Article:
The competitive shooting world will trek their way to the quaint town of Central Lake, Michigan this June to celebrate the 30th anniversary of the Pin Shoot. First created in 1975 by Richard C. Davis, the sport of bowling pin shooting has become one of the most fun forms of competitive shooting available. With reactive targets that slip, slide and tumble, it may be the most spectator friendly form of competition shooting ever.
We sat down with Richard as he reflected on the many years of fun and excitement at the Pin Shoot. We hope you enjoy hearing directly from the man who started it all.
Pinshoot.com: So how did this whole thing get started?
Richard: To quote my favorite line from Vito Corleone in the Godfather, “how do these things get started?” In 1975 I was at a firearms convention in Reno, Nevada with the late gun writer Mason Williams and movie producer Alex Jason. We discussed having some kind of shooting competition with reactive targets that would acknowledge the power of the round that was hitting it. In other words, a .22 short would have very little effect, whereas a .44 magnum would have a very large effect… just like real life.
I thought back to three years prior when I shot myself on soft body armor for the very first time. It was in 1972 at a junkyard behind the Walled Lake Michigan police department. Soft body armor was new to the world and the fear was that you’d be in such pain after being shot that you wouldn’t be able to return fire. There just happened to be three bowling pins lying there. I set them up on a table and decided to try shooting them immediately after being shot to demonstrate that I wasn’t incapacitated in any way. I spoke to the camera what I hoped would not be my last words, “if this works, we can save a thousand men…”
Two seconds later the .38 caliber +P+ bullet was embedded in the nylon body armor. A bruise was starting to form near my heart and three bowling pins were tumbling off the table.
When I returned from Reno, I picked up some used pins from the local bowling alley and shot them with various calibers while measuring how far they would push back after being hit. After gathering some data, I ascertained that .38’s and 9mm’s would go about two feet, whereas .357 magnums, .45’s and .44 magnums would go four feet or more with a solid hit.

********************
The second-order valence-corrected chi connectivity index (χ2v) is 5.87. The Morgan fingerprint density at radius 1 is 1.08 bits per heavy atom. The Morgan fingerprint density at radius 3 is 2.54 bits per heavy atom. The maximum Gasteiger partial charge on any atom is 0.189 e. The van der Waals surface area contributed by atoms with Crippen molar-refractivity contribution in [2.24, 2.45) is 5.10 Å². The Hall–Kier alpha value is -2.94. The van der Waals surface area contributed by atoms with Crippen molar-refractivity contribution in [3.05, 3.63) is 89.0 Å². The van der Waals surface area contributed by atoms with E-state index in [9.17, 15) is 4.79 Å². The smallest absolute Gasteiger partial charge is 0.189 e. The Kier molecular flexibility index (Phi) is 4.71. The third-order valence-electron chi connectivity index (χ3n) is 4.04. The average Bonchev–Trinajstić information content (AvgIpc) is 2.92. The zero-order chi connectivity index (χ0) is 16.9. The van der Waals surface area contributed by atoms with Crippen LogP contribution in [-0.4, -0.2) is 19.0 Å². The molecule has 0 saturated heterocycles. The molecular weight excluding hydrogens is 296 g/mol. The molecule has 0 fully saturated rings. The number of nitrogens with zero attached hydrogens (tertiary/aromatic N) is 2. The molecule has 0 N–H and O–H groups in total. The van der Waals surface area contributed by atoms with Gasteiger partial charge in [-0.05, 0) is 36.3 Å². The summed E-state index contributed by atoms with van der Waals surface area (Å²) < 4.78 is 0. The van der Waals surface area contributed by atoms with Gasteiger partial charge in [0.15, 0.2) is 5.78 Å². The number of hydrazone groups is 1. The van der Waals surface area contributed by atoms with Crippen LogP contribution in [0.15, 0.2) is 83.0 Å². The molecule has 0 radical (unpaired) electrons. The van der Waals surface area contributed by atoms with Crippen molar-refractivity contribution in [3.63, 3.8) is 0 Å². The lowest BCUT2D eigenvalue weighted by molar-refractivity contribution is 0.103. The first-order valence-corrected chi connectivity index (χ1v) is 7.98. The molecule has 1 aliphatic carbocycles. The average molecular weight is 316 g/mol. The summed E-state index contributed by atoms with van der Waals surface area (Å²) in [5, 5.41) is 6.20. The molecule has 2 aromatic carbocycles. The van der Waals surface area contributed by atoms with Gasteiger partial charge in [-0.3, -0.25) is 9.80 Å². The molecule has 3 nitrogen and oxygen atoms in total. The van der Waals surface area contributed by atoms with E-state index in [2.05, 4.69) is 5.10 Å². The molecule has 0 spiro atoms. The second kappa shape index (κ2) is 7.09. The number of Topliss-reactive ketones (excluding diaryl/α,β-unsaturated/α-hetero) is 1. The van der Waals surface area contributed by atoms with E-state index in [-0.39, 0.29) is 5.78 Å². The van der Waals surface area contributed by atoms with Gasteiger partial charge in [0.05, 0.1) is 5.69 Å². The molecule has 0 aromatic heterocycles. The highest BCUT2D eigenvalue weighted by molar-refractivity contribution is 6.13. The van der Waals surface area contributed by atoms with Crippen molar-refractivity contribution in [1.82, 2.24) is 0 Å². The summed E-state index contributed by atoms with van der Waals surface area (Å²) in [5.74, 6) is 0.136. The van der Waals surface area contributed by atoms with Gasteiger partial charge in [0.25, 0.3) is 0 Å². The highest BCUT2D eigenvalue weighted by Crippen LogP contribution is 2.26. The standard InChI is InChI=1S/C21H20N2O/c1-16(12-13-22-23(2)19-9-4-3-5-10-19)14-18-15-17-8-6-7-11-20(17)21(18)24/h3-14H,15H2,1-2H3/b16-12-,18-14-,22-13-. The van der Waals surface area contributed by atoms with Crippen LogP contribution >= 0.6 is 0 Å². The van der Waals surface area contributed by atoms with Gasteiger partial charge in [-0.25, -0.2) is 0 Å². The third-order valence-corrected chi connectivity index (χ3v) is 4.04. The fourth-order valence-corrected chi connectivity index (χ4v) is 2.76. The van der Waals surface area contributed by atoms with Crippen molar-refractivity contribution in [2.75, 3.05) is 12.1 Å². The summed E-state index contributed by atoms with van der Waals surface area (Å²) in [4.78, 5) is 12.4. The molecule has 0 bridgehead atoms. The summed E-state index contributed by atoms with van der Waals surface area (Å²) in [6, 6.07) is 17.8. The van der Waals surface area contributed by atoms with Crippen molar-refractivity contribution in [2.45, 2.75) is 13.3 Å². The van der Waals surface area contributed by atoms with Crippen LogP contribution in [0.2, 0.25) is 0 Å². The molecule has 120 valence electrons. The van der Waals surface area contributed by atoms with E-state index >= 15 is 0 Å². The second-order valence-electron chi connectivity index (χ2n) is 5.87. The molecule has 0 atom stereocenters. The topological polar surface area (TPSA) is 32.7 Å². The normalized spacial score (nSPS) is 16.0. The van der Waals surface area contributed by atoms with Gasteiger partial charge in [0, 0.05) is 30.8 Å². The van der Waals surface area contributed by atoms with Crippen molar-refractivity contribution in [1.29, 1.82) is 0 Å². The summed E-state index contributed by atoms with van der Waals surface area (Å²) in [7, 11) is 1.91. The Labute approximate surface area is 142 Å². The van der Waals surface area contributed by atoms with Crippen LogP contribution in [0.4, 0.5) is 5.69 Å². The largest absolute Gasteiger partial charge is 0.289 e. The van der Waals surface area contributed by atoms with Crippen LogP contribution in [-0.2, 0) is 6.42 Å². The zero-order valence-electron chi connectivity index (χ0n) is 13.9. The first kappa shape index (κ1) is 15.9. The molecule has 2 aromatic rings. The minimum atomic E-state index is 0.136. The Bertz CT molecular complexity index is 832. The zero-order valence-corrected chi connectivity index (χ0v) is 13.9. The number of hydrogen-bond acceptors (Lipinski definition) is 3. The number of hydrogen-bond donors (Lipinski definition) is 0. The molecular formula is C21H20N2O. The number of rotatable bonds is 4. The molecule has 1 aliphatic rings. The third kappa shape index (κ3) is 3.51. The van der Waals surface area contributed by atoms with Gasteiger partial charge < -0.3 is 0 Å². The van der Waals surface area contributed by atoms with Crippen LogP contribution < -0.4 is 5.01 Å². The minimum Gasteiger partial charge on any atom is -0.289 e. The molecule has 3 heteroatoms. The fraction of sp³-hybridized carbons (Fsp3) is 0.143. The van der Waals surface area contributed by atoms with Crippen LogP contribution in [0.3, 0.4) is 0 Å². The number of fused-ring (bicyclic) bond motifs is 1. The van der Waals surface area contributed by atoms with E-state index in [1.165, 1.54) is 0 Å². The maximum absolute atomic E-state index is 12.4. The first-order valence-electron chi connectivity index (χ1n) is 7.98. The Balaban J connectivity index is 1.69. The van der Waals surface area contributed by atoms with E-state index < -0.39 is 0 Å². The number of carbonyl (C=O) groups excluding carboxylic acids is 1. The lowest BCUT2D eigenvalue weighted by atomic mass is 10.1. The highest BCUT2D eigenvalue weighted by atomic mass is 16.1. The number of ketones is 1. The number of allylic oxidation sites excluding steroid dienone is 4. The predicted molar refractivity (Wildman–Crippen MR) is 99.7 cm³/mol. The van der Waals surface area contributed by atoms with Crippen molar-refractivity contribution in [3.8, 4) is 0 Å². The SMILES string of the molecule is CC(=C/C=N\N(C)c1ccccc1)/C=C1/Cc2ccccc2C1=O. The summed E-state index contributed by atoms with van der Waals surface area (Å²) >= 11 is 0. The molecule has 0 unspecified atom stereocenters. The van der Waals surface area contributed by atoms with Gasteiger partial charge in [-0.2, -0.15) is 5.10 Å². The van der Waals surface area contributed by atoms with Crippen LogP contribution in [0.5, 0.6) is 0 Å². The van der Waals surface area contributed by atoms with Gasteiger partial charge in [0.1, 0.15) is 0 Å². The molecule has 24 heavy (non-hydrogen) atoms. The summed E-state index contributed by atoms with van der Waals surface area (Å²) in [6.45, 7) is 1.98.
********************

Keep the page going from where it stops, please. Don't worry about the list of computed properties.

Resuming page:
I settled on a format using a 4’x8” sheet of plywood as a table and 5 bowling pins placed three feet from the back edge. I created a firing line with a simple 2x4 railing just 18’ from the target.
I invited some police officers from the Detroit area up to Central Lake for a new kind of competition. First prize was a .44 auto mag. Some friends and customers spread the word and the next thing you know we had 25 guys show up.
Pinshoot.com: How long was the first ever Pin Shoot?
Richard: The shoot only lasted one day. Each guy shot just two tables of five pins. Everybody had a good time, and I realized they all wanted to shoot more.
Pinshoot.com: Who won?
Richard: Harold Davidson won the match. He was an agent for the Bureau of Narcotics and Dangerous Drugs, a precursor to the DEA. I’m not really sure, but I think his best time was around 5 seconds. The biggest thing I learned is that everyone really enjoyed shooting pins.
Pinshoot.com: So they all came back the next year?
Richard: Yeah, and each person brought four more people with them. The second year we jumped to about 125 shooters. We went from two tables to six tables and I let everybody shoot three sets of three tables each. I think we kept the best seven out of nine tables for their score. I gave away a lot of guns and prizes.
We didn’t take advance entries and I was only expecting about 50 shooters. We got 125 so it was a big surprise. I learned to have everyone register in advance. And the third year we had 350 people coming but at least I knew they were coming. I built six more tables for a total of twelve tables and allowed everyone to shoot just six tables, keeping their best five of six. This became the standard. We also expanded the dates from two to eight days and added optional events. The first was the Two-Man Team event, two people facing ten pins. Everyone loved pin shooting and they just wanted to do more and more of it.